The classical bias is the 2-2-2 norm, = where the max is taken over A,B,C with Frobenius norm .

3. Choose randomly of course! Might as well make it a rank-1 projector, so the largest eigenvalue is 1, but other norms, like the 2-2-2 norm, are likely to be small.

Some open questions: They leave open a gap of size R^{2} in the number of questions needed for an R-sized bias ratio. It would be nice to get a tight analysis. Another open question is to derandomize their construction.

### Gus Gutoski and Xiaodi Wu:

Parallel approximation of min-max problems

with applications to classical and quantum zero-sum games

Everyone knows that QIP=PSPACE. But did you also know that SQG=QRG(2)=PSPACE? (Short quantum games, and two-turn quantum refereed games, of course.) All of these follow from using the multiplicative weights update method to solve large SDPs in parallel. (Here is a review of the multiplicative weights update method that doesn’t discuss quantum applications, and here is a review that does).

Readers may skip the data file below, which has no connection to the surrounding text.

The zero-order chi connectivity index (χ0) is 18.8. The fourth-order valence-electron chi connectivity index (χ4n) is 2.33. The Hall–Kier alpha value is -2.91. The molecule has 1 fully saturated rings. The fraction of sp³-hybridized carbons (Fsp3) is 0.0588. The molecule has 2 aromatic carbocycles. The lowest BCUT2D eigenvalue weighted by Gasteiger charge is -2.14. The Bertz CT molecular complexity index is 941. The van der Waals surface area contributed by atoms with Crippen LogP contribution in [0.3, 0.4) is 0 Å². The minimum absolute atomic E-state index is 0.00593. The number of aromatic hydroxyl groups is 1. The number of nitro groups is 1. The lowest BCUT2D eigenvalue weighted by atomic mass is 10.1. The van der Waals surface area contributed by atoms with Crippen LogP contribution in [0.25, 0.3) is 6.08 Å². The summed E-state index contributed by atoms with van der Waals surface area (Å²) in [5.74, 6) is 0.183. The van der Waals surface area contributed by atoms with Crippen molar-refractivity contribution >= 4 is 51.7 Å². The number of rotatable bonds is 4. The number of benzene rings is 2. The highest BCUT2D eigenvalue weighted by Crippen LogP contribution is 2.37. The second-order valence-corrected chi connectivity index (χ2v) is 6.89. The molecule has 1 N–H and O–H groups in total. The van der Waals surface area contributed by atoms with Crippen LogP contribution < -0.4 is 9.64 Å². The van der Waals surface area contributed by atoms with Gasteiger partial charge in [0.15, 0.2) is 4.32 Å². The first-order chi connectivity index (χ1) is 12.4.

This work concerns 2-turn quantum refereed games. Some motivation comes from complexity theory. We can consider interactive proof systems with two competing provers, one trying to prove Yes and the other trying to prove No.

The key result is that SQG is contained in PSPACE thus unifying and simplifying previous results about various games and interactive proofs being equivalent to PSPACE.